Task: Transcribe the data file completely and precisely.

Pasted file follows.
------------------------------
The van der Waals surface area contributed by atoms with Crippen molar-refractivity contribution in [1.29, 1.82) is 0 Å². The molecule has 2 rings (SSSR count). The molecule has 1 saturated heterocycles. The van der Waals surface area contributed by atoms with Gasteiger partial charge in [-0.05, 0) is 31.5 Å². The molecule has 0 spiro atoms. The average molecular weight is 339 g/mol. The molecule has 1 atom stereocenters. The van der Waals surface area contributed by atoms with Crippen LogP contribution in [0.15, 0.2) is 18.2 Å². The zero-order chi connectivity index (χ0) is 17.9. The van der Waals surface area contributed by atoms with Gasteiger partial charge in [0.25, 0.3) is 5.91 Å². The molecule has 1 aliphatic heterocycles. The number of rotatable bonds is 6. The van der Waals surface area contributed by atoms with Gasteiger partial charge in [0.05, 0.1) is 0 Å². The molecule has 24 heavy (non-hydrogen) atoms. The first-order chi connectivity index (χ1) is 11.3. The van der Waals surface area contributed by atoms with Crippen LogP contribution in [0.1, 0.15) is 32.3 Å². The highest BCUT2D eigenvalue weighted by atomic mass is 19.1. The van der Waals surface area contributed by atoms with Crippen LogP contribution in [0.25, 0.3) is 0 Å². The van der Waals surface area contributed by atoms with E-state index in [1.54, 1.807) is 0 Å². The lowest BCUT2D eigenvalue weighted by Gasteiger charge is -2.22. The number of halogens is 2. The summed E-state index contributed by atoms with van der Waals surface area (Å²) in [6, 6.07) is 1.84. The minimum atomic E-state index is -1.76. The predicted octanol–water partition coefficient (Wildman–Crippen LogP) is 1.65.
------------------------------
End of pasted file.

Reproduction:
The van der Waals surface area contributed by atoms with Crippen molar-refractivity contribution in [1.29, 1.82) is 0 Å². The molecule has 2 rings (SSSR count). The molecule has 1 saturated heterocycles. The van der Waals surface area contributed by atoms with Gasteiger partial charge in [-0.05, 0) is 31.5 Å². The molecule has 0 spiro atoms. The average molecular weight is 339 g/mol. The molecule has 1 atom stereocenters. The van der Waals surface area contributed by atoms with Crippen LogP contribution in [0.15, 0.2) is 18.2 Å². The zero-order chi connectivity index (χ0) is 17.9. The van der Waals surface area contributed by atoms with Gasteiger partial charge in [0.25, 0.3) is 5.91 Å². The molecule has 1 aliphatic heterocycles. The number of rotatable bonds is 6. The van der Waals surface area contributed by atoms with Gasteiger partial charge in [0.05, 0.1) is 0 Å². The molecule has 24 heavy (non-hydrogen) atoms. The first-order chi connectivity index (χ1) is 11.3. The van der Waals surface area contributed by atoms with Crippen LogP contribution in [0.1, 0.15) is 32.3 Å². The highest BCUT2D eigenvalue weighted by atomic mass is 19.1. The van der Waals surface area contributed by atoms with Crippen LogP contribution in [0.25, 0.3) is 0 Å². The van der Waals surface area contributed by atoms with E-state index in [1.54, 1.807) is 0 Å². The lowest BCUT2D eigenvalue weighted by Gasteiger charge is -2.22. The number of halogens is 2. The summed E-state index contributed by atoms with van der Waals surface area (Å²) in [6, 6.07) is 1.84. The minimum atomic E-state index is -1.76. The predicted octanol–water partition coefficient (Wildman–Crippen LogP) is 1.65.